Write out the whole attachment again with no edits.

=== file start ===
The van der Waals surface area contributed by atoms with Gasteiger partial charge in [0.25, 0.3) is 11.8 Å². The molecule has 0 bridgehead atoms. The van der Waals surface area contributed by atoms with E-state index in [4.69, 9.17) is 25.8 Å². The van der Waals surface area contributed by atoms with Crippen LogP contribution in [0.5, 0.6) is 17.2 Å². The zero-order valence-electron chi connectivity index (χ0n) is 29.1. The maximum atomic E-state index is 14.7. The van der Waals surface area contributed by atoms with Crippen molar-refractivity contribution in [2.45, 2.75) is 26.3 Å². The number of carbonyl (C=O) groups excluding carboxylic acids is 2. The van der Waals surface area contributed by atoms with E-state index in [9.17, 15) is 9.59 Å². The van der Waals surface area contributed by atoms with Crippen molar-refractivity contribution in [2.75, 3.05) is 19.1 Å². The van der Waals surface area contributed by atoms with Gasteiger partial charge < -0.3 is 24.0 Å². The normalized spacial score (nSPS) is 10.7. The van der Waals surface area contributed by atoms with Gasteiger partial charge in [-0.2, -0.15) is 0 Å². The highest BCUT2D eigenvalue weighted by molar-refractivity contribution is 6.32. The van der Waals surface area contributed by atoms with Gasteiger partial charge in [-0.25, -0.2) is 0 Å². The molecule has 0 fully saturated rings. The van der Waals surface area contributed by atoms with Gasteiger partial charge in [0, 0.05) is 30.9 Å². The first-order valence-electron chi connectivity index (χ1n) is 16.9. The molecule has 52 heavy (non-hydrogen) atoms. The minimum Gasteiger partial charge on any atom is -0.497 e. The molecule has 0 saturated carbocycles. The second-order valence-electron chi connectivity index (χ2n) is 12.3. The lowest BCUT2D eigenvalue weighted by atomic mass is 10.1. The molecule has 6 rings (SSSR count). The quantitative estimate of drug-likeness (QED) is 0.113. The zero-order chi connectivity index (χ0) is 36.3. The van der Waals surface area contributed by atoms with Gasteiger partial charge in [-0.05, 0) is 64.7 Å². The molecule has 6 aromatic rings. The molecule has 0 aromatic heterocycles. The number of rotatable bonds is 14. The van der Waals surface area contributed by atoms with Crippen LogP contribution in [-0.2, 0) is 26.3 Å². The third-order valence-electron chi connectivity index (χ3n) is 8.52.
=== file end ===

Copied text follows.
The van der Waals surface area contributed by atoms with Gasteiger partial charge in [0.25, 0.3) is 11.8 Å². The molecule has 0 bridgehead atoms. The van der Waals surface area contributed by atoms with E-state index in [4.69, 9.17) is 25.8 Å². The van der Waals surface area contributed by atoms with Crippen LogP contribution in [0.5, 0.6) is 17.2 Å². The zero-order valence-electron chi connectivity index (χ0n) is 29.1. The maximum atomic E-state index is 14.7. The van der Waals surface area contributed by atoms with Crippen molar-refractivity contribution in [2.45, 2.75) is 26.3 Å². The number of carbonyl (C=O) groups excluding carboxylic acids is 2. The van der Waals surface area contributed by atoms with E-state index in [9.17, 15) is 9.59 Å². The van der Waals surface area contributed by atoms with Crippen molar-refractivity contribution in [2.75, 3.05) is 19.1 Å². The van der Waals surface area contributed by atoms with Gasteiger partial charge < -0.3 is 24.0 Å². The normalized spacial score (nSPS) is 10.7. The van der Waals surface area contributed by atoms with Gasteiger partial charge in [-0.2, -0.15) is 0 Å². The highest BCUT2D eigenvalue weighted by molar-refractivity contribution is 6.32. The van der Waals surface area contributed by atoms with Gasteiger partial charge in [-0.25, -0.2) is 0 Å². The molecule has 0 fully saturated rings. The van der Waals surface area contributed by atoms with Gasteiger partial charge in [0, 0.05) is 30.9 Å². The first-order valence-electron chi connectivity index (χ1n) is 16.9. The molecule has 52 heavy (non-hydrogen) atoms. The minimum Gasteiger partial charge on any atom is -0.497 e. The molecule has 0 saturated carbocycles. The second-order valence-electron chi connectivity index (χ2n) is 12.3. The lowest BCUT2D eigenvalue weighted by atomic mass is 10.1. The molecule has 6 rings (SSSR count). The quantitative estimate of drug-likeness (QED) is 0.113. The zero-order chi connectivity index (χ0) is 36.3. The van der Waals surface area contributed by atoms with Gasteiger partial charge in [-0.05, 0) is 64.7 Å². The molecule has 6 aromatic rings. The molecule has 0 aromatic heterocycles. The number of rotatable bonds is 14. The van der Waals surface area contributed by atoms with Crippen LogP contribution in [-0.2, 0) is 26.3 Å². The third-order valence-electron chi connectivity index (χ3n) is 8.52.